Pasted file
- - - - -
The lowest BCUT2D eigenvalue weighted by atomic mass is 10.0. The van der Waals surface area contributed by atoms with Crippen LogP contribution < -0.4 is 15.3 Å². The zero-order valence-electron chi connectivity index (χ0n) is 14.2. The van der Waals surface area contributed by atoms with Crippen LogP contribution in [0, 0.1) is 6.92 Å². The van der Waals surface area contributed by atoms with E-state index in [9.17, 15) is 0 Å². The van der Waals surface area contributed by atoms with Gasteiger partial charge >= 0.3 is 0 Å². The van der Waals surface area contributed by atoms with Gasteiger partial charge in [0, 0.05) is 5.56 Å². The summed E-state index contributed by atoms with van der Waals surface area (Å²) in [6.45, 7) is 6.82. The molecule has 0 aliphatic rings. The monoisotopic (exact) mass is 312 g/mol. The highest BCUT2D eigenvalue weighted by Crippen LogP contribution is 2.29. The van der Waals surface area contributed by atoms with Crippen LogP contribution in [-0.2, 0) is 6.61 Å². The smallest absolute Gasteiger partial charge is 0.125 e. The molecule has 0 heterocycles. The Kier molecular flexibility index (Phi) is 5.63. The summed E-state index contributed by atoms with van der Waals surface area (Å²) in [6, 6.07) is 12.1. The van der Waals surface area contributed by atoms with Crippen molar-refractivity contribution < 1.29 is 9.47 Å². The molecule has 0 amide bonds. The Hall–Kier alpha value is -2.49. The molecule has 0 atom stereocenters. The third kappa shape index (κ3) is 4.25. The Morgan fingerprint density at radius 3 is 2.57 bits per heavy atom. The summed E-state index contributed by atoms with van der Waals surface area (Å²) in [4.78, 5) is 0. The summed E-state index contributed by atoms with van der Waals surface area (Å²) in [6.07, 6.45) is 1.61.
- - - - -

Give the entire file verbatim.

The lowest BCUT2D eigenvalue weighted by atomic mass is 10.0. The van der Waals surface area contributed by atoms with Crippen LogP contribution < -0.4 is 15.3 Å². The zero-order valence-electron chi connectivity index (χ0n) is 14.2. The van der Waals surface area contributed by atoms with Crippen LogP contribution in [0, 0.1) is 6.92 Å². The van der Waals surface area contributed by atoms with E-state index in [9.17, 15) is 0 Å². The van der Waals surface area contributed by atoms with Gasteiger partial charge >= 0.3 is 0 Å². The van der Waals surface area contributed by atoms with Gasteiger partial charge in [0, 0.05) is 5.56 Å². The summed E-state index contributed by atoms with van der Waals surface area (Å²) in [6.45, 7) is 6.82. The molecule has 0 aliphatic rings. The monoisotopic (exact) mass is 312 g/mol. The highest BCUT2D eigenvalue weighted by Crippen LogP contribution is 2.29. The van der Waals surface area contributed by atoms with Crippen LogP contribution in [-0.2, 0) is 6.61 Å². The smallest absolute Gasteiger partial charge is 0.125 e. The molecule has 0 heterocycles. The Kier molecular flexibility index (Phi) is 5.63. The summed E-state index contributed by atoms with van der Waals surface area (Å²) in [6, 6.07) is 12.1. The van der Waals surface area contributed by atoms with Crippen molar-refractivity contribution < 1.29 is 9.47 Å². The molecule has 0 amide bonds. The Hall–Kier alpha value is -2.49. The molecule has 0 atom stereocenters. The third kappa shape index (κ3) is 4.25. The Morgan fingerprint density at radius 3 is 2.57 bits per heavy atom. The summed E-state index contributed by atoms with van der Waals surface area (Å²) in [4.78, 5) is 0. The summed E-state index contributed by atoms with van der Waals surface area (Å²) in [6.07, 6.45) is 1.61.